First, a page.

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Navy Wives on the Front Lines at Home


The conference room at the Long Beach Naval Station was sweltering, so hot that the Navy wives wondered for a moment what it must be like in the Persian Gulf. "If they can stand the heat," Pat Keys said dryly, "then so can we."

Keys and two dozen other wives were assembled at the Long Beach base one night last week because they are at the front lines of a struggle being waged far from the Middle East. It is a battle for calm. A quest for answers. A fight to keep their lives, and the lives of other Navy families, as normal as possible amid the turmoil of the Mideast.

The 80 women of the Long Beach Naval Station's Ombudsmen's Council are the primary link between local families and the 1,800 sailors in or around the gulf in four warships: the Antietam, the Prairie, the Vandegrift and the Daniel R. Ray. The women are also the communication and support network for hundreds of other Navy personnel and local reserves who may be dispatched to the region.

Like ombudsmen councils at Navy bases nationwide, the Long Beach troubleshooters have been around for decades. But not since the Vietnam War have the councils faced the sort of challenge and stress now present with U.S. warships massing in the gulf.

For three weeks, these Navy wives, many of them with husbands already deployed, have been serving as surrogate family to other Navy wives. They have been taking calls at home from spouses and then placing calls to the naval command. They have been holding public meetings on some days and trying in private on others to resolve family problems without alarming a military spouse. In short, they have been trying every way they can to fill the gaps left when a military family is temporarily split up.

"I don't chauffeur. I don't baby-sit. And I'm not a bank. But I'll help out, like the others, just about any other way I can," said Debbie Stiles-Lusk, an ombudsman for two years.

Sometimes, that means taking calls from a distraught spouse, like the young Navy wife who has been calling Stiles-Lusk since the crisis began. Six months pregnant, her husband sent to the gulf, the young woman is scared and lonely enough to make Stiles-Lusk forget, for a time, that her own husband, Paul, is also there aboard a ship.

"You have to put aside your own feelings sometimes. You have to have some heart in dealing with other people," said Stiles-Lusk, 37, of San Pedro. "If they need an ear, they need an ear."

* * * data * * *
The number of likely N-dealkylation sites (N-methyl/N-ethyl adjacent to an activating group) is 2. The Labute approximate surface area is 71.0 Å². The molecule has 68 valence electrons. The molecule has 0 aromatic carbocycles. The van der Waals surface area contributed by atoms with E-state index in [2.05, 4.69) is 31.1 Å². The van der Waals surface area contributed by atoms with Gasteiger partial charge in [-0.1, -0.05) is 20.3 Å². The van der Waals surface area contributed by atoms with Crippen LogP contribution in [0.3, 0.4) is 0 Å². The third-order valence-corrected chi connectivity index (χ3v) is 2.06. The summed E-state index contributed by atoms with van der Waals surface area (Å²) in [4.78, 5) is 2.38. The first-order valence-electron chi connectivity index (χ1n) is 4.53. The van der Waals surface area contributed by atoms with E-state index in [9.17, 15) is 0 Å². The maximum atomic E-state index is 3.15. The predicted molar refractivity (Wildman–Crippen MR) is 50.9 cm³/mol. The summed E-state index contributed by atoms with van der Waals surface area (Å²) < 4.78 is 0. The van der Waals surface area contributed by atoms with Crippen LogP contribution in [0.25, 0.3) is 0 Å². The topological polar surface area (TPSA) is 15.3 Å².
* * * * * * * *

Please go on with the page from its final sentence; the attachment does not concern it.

Other times, the ombudsmen's council coordinates visits to Navy wives whose husbands, even under normal deployments, are gone six months a year. The visits help bring the Navy wives out of their shells and often out of their homes, where some hide themselves for days at a time. That has been particularly true recently as families sit glued to their television sets for some word, any word, on their spouse's ship or the next deployment.

"I know wives who are watching television 10 to 14 hours a day. Sleeping on their couch and then waking up in the middle of the night to turn on the set and see if anything's happened," said Stiles-Lusk.

That sort of existence, she and other ombudsmen said, is dangerous.

"Concern is one thing. But allowing fears to paralyze is destructive," she said. "So I tell the wives it's important to evaluate what they're doing to themselves when they watch that much television," said Stiles-Lusk, who has limited her own television watching to three hours a day.

In many cases, the ombudsmen say, they have learned through experience how to help others through the loneliness and fears and struggle of life as a Navy spouse.

"Sometimes when you're having a real lousy day, getting yourself out of that feeling to help another wife is one of the hardest things we need to do," said ombudsman Sharon Hamilton, 41, of Long Beach. "But we do it."

As Keys, president of the council, explained: "Don't get the impression that we're not human because we act stronger. We have the same emotions as anyone else. But I think the majority of us are strong, independent people and you have to be independent when you spend half of your life alone."

Still, even Keys and the others have never been through the sort of anxiety now arising from the Middle East crisis.

"Put it this way, everybody is spending more time in church," Keys said.

They also are spending more time together, such as at the meeting last Thursday.

There, they talked over strategies that might help families. The advice ranged from dealing with children to protecting themselves from taking on the anxiety of other wives.

"It's important to remember," Keys later told the group, "that you as ombudsmen are taking a big part of the stress. So take care of yourself first."

Of course, the advice is often hard to follow, especially when the wives are fielding calls all day and night from other Navy spouses who want information on military actions or deployments.

"It can be frustrating," Keys said, "because you do feel for the people who call. Sometimes, it seems like we should have the answers and we don't. And it's hard to say 'I don't know.' "

Often, that is all Keys and the others can say, either because they have not been given the information or are not at liberty to talk.

They may not like the restrictions, but the ombudsmen abide by them just as they hold to the belief that Navy wives will get through the gulf crisis by doing what they have done during other deployments. They will talk. They will meet. They will live life as normally as they can.

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